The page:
The Revered Peyton’s Big Damn Band
3 out of 5 stars
There’s not a lot of sonic difference between the rugged backwoods blues/boogie of Rev and his backing duo on So Delicious!, the outfit’s fifth album, compared to the four that preceded it. Look no further than songs titled “Front Porch Trained,” “Dirt,” “Hell Naw,” “Pot Roast and Kisses” and the self-explanatory “Raise a Little Hell” to realize that his new affiliation with the decidedly retro blues Yazoo imprint has only deepened the act’s dedication to hard core roots blues and booze drenched music.
Despite the addition of both the Raise a Little Hell Children’s Choir and the Brown County All Star Choir on two tracks, wild man acoustic guitarist Rev., his washboard/percussion/singing wife Breezy and drummer (and bucket player) Ben Bussell keep it stripped down and real, forgoing anything as extravagant as bass for an earthy, unvarnished, authentic vibe that stays true to pre-war bluesmen such as Blind Willie McTell, Bukka White and Charley Patton that clearly inspired them. On “We Live Dangerous” the group feeds John Lee Hooker’s dark country boogie through their own sensibilities resulting in a grimy, high octane rocker closer to the Cramps than Canned Heat. Peyton’s barking, lecherous, whiskeyed vocals recall a more blues drenched version of Black Oak Arkansas’ Jim Dandy and even the few ballads that sneak in such as the slide guitar enhanced “You’re Not Rich” reverberate with a growling yet homey charm.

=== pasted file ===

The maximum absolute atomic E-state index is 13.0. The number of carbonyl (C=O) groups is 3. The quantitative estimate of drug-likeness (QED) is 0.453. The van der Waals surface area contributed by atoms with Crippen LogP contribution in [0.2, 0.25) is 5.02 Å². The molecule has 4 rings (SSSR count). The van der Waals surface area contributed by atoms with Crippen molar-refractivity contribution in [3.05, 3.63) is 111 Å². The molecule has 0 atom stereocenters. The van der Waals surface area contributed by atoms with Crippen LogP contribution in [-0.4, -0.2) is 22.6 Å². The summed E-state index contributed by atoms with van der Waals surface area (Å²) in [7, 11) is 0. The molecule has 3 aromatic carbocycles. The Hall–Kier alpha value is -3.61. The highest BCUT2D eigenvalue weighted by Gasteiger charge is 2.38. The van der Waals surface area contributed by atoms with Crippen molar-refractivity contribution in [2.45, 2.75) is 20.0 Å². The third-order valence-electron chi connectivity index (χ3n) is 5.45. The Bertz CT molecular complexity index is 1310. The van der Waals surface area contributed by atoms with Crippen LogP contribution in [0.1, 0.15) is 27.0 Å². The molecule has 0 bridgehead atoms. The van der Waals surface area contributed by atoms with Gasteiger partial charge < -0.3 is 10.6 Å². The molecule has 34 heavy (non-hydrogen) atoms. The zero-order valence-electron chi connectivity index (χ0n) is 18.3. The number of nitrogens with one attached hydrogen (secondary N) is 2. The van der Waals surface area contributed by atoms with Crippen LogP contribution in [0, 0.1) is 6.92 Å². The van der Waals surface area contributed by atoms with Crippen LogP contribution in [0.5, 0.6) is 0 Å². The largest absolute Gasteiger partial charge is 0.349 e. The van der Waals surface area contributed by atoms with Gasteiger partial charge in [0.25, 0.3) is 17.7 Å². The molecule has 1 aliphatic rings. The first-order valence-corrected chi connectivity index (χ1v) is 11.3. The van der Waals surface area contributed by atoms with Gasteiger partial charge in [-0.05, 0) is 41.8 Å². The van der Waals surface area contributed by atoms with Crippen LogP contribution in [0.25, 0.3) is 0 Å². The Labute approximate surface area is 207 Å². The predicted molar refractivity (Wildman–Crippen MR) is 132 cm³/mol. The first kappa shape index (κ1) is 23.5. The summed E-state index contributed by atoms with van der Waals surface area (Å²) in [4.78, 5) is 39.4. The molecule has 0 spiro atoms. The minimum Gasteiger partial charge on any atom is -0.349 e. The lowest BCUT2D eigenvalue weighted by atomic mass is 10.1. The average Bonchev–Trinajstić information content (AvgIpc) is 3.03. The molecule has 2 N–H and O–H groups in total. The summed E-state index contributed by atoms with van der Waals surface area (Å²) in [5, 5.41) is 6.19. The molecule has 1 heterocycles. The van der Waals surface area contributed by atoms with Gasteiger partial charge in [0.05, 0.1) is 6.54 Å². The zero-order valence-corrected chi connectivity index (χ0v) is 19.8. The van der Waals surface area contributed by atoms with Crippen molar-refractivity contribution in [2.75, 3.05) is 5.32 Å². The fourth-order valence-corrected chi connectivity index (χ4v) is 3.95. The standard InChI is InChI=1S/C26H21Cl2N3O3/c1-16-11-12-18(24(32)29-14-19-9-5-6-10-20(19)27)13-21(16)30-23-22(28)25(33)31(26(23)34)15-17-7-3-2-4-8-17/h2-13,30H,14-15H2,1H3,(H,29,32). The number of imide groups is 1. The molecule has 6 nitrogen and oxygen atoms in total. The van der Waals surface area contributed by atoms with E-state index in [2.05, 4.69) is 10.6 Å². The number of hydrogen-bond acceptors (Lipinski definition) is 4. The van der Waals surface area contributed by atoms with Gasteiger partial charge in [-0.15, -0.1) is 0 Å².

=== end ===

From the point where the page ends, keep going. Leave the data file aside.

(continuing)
Perhaps the most obvious growth in the band’s sound is Peyton’s impressive guitar work that often seems like more than one set of hands working the strings. That’s especially true on the adrenalized riffs incorporated into “Raise a Little Hell” where he gives typically frenzied bluegrass pickers a run for their money.
Even if this raw boogie based picking isn’t in your sweet spot, you have to admire Rev. Peyton and his “big damn band” for sticking to their ideological and inspirational guns, touring almost nonstop for over a decade while continuously improving their barnstorming approach.